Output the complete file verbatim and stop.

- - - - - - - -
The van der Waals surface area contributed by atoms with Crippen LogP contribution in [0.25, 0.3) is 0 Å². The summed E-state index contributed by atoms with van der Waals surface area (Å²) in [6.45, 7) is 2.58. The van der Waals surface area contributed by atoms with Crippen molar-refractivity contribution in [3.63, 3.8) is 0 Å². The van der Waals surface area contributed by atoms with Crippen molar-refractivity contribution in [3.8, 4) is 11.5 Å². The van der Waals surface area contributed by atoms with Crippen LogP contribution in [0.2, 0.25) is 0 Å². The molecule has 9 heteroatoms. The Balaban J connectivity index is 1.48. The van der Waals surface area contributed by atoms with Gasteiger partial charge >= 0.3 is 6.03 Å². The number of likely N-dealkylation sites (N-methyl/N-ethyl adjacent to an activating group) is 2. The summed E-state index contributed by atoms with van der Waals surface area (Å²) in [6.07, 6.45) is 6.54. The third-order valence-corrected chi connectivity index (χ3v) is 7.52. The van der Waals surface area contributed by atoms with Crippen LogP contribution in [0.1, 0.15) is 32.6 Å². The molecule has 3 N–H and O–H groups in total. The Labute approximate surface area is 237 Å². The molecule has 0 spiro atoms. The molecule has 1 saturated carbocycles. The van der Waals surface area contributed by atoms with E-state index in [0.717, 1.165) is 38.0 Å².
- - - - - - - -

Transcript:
The van der Waals surface area contributed by atoms with Crippen LogP contribution in [0.25, 0.3) is 0 Å². The summed E-state index contributed by atoms with van der Waals surface area (Å²) in [6.45, 7) is 2.58. The van der Waals surface area contributed by atoms with Crippen molar-refractivity contribution in [3.63, 3.8) is 0 Å². The van der Waals surface area contributed by atoms with Crippen molar-refractivity contribution in [3.8, 4) is 11.5 Å². The van der Waals surface area contributed by atoms with Crippen LogP contribution in [0.2, 0.25) is 0 Å². The molecule has 9 heteroatoms. The Balaban J connectivity index is 1.48. The van der Waals surface area contributed by atoms with Gasteiger partial charge >= 0.3 is 6.03 Å². The number of likely N-dealkylation sites (N-methyl/N-ethyl adjacent to an activating group) is 2. The summed E-state index contributed by atoms with van der Waals surface area (Å²) in [6.07, 6.45) is 6.54. The third-order valence-corrected chi connectivity index (χ3v) is 7.52. The van der Waals surface area contributed by atoms with Crippen LogP contribution in [0.1, 0.15) is 32.6 Å². The molecule has 3 N–H and O–H groups in total. The Labute approximate surface area is 237 Å². The molecule has 0 spiro atoms. The molecule has 1 saturated carbocycles. The van der Waals surface area contributed by atoms with E-state index in [0.717, 1.165) is 38.0 Å².